Tinnitus

Treatment of tinnitus with a customized acoustic neural stimulus: A controlled clinical study

May 31, 2008     Paul B. Davis, PhD, Ron A. Wilde, PhD, Lyndall G. Steed, PhD, and Peter J. Hanley, PhD
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Abstract

In patients with tinnitus, achieving consistently positive treatment results is a challenge. We conducted a controlled clinical study of a new treatment approach (Neuromonics Tinnitus Treatment) that involves the use of a customized neural stimulus. This stimulus is delivered to the patient in the form of a pleasant acoustic sensation that is spectrally modified according to each patient's individual audiometric profile. This treatment approach is provided as part of a structured rehabilitation program. In our study, patients who received the customized stimulus (Neuromonics group) reported significantly greater and more consistent alleviation of tinnitus symptoms than did patients who participated in a counseling and support program with and without delivery of a broadband noise stimulus (Noise+Counseling group and Counseling-Only group, respectively). After 6 months of treatment, 86% of the Neuromonics patients met the minimum criterion for clinical success, defined as an alleviation of tinnitus disturbance of at least 40% (as determined by the Tinnitus Reaction Questionnaire score). By contrast, only 47 and 23% of the Noise+Counseling and Counseling-Only groups, respectively, reported a successful result according to this criterion. Mean improvements in tinnitus disturbance scores in the Neuromonics, Noise+Counseling, and Counseling-Only groups were 66, 22, and 15%, respectively. The differences between the Neuromonics group and the control groups were statistically significant. Significant differences were observed in other clinical outcomes. Patient reports of user acceptability were more consistently positive in the Neuromonics group.

Neuroendocrine carcinoma of the jugular foramen

February 1, 2008     John P. Leonetti, MD, Mobeen A. Shirazi, MD, Sam Marzo, MD, and Douglas Anderson, MD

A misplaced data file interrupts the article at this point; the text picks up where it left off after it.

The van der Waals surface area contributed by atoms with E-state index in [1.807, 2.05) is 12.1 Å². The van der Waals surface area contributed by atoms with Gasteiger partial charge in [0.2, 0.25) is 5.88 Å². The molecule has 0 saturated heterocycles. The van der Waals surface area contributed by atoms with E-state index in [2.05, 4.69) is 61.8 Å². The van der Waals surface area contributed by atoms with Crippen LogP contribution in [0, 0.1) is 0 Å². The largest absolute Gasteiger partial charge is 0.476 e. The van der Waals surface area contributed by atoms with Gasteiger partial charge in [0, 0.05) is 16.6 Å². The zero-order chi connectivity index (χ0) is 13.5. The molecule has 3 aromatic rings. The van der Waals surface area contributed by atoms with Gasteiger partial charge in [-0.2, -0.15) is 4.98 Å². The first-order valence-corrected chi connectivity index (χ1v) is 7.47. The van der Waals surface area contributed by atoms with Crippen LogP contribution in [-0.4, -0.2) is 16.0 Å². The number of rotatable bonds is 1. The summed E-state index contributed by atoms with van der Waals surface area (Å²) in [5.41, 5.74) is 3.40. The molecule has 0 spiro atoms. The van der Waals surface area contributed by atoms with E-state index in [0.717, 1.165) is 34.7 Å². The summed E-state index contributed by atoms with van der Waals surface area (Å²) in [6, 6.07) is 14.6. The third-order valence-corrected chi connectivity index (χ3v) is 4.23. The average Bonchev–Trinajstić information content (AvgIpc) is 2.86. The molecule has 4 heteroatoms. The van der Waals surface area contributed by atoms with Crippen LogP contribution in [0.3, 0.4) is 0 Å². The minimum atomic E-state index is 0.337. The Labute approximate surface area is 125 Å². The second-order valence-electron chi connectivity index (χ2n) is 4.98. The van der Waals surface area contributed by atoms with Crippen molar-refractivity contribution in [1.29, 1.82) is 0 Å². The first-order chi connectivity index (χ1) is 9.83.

article

Abstract

We describe what might have been the first reported case of a neuroendocrine carcinoma of the jugular foramen. A 50-year-old woman presented with progressive left-sided sensorineural hearing loss, vertigo, pulsatile tinnitus, headaches, and ataxia. Magnetic resonance imaging revealed a 4-cm left-sided jugular foramen tumor. The patient underwent near-total resection of the tumor. Despite lower cranial nerve preservation, postoperative paralysis of cranial nerves IX and X occurred, and vocal fold medialization was performed 5 days later. The final pathologic diagnosis was neuroendocrine carcinoma. The patient was treated with concurrent chemotherapy and intensity-modulated radiation therapy. This article will discuss the pathologic features and the management of jugular foramen tumors, along with the differential diagnosis of these rare tumors.

Tympanometry

October 31, 2007     Mohamed Hamid, MD, PhD and Kenneth H. Brookler, MD, FRCSC
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Glomus tympanicum

May 31, 2007     Joe Walter Kutz Jr., MD; William H. Slattery III, MD
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Glomus tympanicum tumor

March 31, 2007     Troy Hutchins, MD; Enrique Palacios, MD
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Ramsay Hunt syndrome, type I

March 1, 2007     Jagan Gupta, MD; Troy Hutchins, MD; Enrique Palacios, MD
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Endolymphatic sac tumor: A report of 3 cases and discussion of management

January 1, 2007     Joni K. Doherty, MD, PhD; Mona Yong, MD; Dennis Maceri, MD